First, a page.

04. 18. 2008. 10:25
When Odysseus decided to subject himself to the singing of the Sirens, a fair bit was put at stake. His own life for one thing, and those of his sailors as well. All the same, his chances of coming through it were fairly strong since he was a king, and orders are orders, after all, and in trust is truth. He was able to trust his sailors, then, even though he had himself bound to the mast and gave the order that they were not to untie him, however hard he screamed and shouted, whereas the sailors themselves must not immediately dig out the wax plugs from their ears and take wild flying dives into the waves, leaving their king high and dry, tied to the mast, effing and blinding while the Sirens’ song warbled much as in a video promotion clip.
Once upon a time that was how things were. A king was not chosen merely to rule, to lead his troops into battle and, preferably, lead them back home (in fact Odysseus failed on that score…), but a king was chosen in order to mediate certain experiences between his people and the divine world. To recount to them what the Sirens’ song was like, for instance. Alongside his roles as leader, judge and priest, on occasion he also assumed that of poet. Until the latter function was entrusted to poets.
Poetry is nothing more than telling the tale of the Sirens’ song. Someone listens to it and then attempts to pass it on to others. It is a huge undertaking and a hopeless one at that, because even the greatest poets are only capable of passing on but a faint echo of the Sirens’ song. Even so, it is a sacred duty.
Poetry—at least ever since it has been written (that is, ever since the king entrusted it to poets)—is aristocratic in character.
Now, being an aristocrat does not simply imply toffee-nosed elitist arrogance; that is a mistake. Being an aristocrat stands for remembering what it was (which fief, for instance) the king entrusted to one. Being an aristocrat stands for being responsible for the fief that has been entrusted to one—what particular bit of the world, the beasts, mankind, the planet, and so forth. A poet is not an aristocrat at the very times he is accused of being one (ivory tower, elitism, etcetera); those are the times when he is not an aristocrat, just a coward and stuck-up: he is hiding from what is entrusted to him. Sándor Petofi, a born democrat if ever there was, lived like an aristocrat because, until the day he died, he was serious about his own gift, his mission, and what had been entrusted to him: the people, the Hungarian language, his poems, indeed poetry itself. His fief.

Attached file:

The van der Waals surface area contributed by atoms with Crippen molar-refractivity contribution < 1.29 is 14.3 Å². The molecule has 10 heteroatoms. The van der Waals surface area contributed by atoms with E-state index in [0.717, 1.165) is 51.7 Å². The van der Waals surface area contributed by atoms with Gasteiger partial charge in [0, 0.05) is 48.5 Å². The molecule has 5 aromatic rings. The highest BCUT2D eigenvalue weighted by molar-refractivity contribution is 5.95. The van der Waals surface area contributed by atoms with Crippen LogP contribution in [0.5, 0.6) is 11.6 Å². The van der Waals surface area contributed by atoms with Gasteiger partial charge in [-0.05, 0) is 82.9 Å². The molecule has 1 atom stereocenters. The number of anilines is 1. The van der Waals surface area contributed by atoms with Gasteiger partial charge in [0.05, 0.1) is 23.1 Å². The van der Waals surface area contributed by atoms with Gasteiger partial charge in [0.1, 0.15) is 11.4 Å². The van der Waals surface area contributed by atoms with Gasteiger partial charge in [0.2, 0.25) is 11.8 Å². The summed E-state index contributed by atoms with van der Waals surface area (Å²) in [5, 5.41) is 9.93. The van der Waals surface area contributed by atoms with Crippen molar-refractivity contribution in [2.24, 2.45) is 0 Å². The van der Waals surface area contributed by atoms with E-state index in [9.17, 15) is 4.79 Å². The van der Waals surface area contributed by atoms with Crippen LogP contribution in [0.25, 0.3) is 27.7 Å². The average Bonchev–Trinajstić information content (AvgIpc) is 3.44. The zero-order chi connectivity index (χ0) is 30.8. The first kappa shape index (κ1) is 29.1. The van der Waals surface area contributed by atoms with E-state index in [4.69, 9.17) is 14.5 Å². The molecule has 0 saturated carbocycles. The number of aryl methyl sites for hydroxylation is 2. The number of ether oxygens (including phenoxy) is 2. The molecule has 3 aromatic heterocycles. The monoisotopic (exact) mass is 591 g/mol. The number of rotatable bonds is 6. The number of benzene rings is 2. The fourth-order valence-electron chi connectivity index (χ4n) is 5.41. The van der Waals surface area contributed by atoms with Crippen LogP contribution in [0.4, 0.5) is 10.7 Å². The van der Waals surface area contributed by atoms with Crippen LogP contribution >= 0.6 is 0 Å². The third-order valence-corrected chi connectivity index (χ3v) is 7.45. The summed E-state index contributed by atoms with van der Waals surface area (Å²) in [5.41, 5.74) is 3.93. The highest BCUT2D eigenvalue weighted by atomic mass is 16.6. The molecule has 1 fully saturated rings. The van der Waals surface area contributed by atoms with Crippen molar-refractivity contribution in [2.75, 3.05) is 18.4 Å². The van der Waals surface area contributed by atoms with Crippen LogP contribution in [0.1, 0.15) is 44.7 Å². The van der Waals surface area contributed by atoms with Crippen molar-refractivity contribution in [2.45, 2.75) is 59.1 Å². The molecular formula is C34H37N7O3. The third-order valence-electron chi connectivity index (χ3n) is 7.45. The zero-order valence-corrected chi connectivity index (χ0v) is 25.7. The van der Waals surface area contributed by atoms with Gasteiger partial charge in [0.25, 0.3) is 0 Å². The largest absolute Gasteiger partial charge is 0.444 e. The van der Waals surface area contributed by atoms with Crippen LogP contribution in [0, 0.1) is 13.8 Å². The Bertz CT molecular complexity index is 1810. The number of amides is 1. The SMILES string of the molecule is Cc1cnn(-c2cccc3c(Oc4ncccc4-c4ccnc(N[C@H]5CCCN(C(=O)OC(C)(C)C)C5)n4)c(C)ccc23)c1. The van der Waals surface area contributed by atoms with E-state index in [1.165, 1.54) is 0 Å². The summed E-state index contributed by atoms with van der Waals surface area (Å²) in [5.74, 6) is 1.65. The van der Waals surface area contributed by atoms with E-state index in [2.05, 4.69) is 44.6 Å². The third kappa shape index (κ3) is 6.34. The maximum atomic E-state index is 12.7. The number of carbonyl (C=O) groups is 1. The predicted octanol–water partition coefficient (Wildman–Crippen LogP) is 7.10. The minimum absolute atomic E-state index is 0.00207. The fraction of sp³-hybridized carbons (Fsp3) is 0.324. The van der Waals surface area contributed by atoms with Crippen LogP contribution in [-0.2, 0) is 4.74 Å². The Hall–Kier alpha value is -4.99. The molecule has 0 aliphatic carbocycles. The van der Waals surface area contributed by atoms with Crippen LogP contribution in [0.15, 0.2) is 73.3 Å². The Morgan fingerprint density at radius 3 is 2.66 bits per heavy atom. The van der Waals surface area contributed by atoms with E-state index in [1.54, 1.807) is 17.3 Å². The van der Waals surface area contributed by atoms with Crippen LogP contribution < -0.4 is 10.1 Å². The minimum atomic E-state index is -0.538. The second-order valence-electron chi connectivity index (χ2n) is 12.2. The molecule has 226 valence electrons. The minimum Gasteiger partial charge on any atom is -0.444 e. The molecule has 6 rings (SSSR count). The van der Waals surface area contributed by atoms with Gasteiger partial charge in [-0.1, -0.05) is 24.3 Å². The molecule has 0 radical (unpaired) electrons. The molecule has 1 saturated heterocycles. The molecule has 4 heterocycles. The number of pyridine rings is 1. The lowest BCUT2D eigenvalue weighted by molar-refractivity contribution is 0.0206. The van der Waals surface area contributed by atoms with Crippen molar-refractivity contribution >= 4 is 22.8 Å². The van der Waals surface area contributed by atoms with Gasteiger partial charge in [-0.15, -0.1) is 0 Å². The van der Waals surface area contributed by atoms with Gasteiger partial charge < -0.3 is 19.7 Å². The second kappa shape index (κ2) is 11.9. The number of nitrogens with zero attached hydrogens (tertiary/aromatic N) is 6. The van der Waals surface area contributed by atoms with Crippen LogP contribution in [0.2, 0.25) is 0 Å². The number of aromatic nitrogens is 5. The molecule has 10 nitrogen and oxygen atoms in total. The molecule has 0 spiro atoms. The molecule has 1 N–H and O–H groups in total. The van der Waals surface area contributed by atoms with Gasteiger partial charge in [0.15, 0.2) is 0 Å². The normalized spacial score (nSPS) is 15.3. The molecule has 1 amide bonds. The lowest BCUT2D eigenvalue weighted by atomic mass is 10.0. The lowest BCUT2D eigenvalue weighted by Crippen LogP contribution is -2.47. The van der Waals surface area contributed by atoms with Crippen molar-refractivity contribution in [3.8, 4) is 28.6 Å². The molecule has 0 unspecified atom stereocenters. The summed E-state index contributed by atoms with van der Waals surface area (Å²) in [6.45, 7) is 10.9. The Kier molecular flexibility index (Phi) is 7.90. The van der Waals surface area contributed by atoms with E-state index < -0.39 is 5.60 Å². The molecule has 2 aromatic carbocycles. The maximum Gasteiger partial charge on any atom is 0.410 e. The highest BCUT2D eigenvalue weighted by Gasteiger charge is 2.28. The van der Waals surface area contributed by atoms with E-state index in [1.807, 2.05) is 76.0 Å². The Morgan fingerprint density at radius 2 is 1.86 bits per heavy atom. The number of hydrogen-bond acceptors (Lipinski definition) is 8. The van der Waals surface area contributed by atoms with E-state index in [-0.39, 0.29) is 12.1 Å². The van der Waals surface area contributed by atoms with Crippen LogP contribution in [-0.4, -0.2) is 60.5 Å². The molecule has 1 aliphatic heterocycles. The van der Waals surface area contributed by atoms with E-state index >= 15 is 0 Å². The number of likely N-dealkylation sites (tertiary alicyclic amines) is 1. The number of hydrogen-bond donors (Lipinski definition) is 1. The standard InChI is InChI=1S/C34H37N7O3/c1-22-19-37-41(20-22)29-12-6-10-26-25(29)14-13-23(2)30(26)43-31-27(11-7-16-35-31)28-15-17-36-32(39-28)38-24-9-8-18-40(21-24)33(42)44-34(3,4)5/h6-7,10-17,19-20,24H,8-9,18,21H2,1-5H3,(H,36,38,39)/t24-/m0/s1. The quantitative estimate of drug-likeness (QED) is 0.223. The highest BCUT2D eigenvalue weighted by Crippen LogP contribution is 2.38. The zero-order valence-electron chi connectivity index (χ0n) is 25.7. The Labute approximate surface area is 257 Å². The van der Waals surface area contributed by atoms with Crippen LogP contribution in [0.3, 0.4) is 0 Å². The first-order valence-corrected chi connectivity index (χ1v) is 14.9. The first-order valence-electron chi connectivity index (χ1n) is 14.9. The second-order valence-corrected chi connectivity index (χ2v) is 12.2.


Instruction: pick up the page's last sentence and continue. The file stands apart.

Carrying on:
Ladies and gentlemen, the basic reason why I was so reluctant to accept the flattering invitation to assume this magnificent role of giving you a talk on the subject of the art of poetry is that I feel there are irresolvable contradictions between the state of written poetry today, the general state of poetry today, and my current mental state. In plain language, written poetry is aristocratic by nature, yet it is customary (it behooves us) to call the world we live in democratic. On what authority do I call myself an Odysseus, a king, a priest, a leader, and—well, yes—a poet? Nowadays everyone has the right to listen to the Sirens’ song. At least they do in principle. In practice, however, that goes with a near-certainty the boat will strike the rocks, as is shown all too alarmingly by the ship of Western civilisation as it drifts aimlessly in its culture of round-the-clock entertainment, partying and consumerism, but that does nothing to alter the uncomfortable, conscience-stricken sensation that if I were to start talking about my own poetry, that could only be presumptuous, purblind conceit on my part, nothing else, because as the years go by I am increasingly assailed by doubts.